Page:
Rhode Island’s Uniform Trade Secrets Act, R.I. Gen Laws. §§ 6-41-1 through 6-41-11 sets forth the laws that affect non-disclosure agreements. Rhode Island’s Uniform Trade Secrets Act also outlines the steps that a company should take to keep trade secrets protected.
If your employees or independent contractors may eventually work in other states such as New Hampshire, Massachusetts, or Maine, getting legal advice is imperative as you must determine whether the geographical restrictions you wish to set are reasonable. You must also determine whether you have any nonexempt employees as well.
In an ever-changing competitive environment, businesses must take every step they can to maintain their edge. One way a company can do this is to use the contract together with a Rhode Island non-compete agreement . However, it is best to ensure that you read the Rhode Island Noncompetition Agreement Act if you choose to also use a noncompete agreement for your business.
Since the purpose of a Rhode Island non-disclosure agreement is designed to protect business secrets, it’s important to examine Rhode Island’s Uniform Trade Secrets Act to understand how the state defines the term “trade secret.”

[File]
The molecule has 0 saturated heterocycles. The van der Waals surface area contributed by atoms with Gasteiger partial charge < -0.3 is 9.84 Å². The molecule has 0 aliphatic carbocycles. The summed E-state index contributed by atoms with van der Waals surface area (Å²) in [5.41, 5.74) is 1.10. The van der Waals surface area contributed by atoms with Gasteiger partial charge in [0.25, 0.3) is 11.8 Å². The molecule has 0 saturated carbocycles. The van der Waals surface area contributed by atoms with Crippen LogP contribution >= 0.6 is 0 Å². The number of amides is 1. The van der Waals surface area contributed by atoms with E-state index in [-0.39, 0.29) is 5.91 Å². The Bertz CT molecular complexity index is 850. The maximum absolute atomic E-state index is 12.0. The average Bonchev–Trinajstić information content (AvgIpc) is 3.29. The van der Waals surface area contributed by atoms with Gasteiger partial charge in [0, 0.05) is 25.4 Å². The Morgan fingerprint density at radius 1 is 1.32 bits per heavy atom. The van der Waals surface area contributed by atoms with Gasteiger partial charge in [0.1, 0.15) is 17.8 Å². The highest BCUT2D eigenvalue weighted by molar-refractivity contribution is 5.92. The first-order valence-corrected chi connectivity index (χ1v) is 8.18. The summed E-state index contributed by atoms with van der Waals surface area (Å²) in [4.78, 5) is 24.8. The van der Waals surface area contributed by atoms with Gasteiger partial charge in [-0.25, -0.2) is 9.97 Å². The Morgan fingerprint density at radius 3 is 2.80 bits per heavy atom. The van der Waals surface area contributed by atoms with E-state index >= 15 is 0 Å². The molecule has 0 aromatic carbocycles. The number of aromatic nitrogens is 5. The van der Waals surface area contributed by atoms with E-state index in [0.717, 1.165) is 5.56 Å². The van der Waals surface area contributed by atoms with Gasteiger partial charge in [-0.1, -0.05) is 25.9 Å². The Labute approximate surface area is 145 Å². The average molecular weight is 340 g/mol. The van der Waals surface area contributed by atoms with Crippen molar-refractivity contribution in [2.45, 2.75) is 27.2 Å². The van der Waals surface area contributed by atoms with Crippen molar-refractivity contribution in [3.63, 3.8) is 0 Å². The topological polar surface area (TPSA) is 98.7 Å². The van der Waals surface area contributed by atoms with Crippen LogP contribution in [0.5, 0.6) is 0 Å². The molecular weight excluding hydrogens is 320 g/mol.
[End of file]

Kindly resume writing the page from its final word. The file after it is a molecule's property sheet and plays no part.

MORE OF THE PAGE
Under R.I. Gen Laws § 6-41-1 , a “trade secret” is information that includes a formula, pattern, compilation, program, device, method, technique, or process with its own actual or potential financial value that is obtained by the fact that the information isn’t something that is generally known by the public. It also isn’t something so basic that another company could discern the information to use for their financial gain. For information that a company wants to claim as a trade secret in an NDA, the company must take reasonable actions to keep that information secret.
To write a basic Rhode Island non-disclosure agreement, read the Rhode Island Uniform Trade Secrets Act as it will help you better understand how NDAs work.
Do keep in mind that this is not a substitute for obtaining legal advice. A lawyer can help ensure that your NDA can stand up against a former employee or independent contractor to protect your trade secrets should it become necessary.
You can save your template in Microsoft Word (.docx) for easy editing. After your NDA is signed, you save it as an Adobe PDF.
The Disclosing Party and the Receiving Party must sign and print their names. The signatures should be dated. Finally, the parties should each receive a copy of the finalized contract for their records.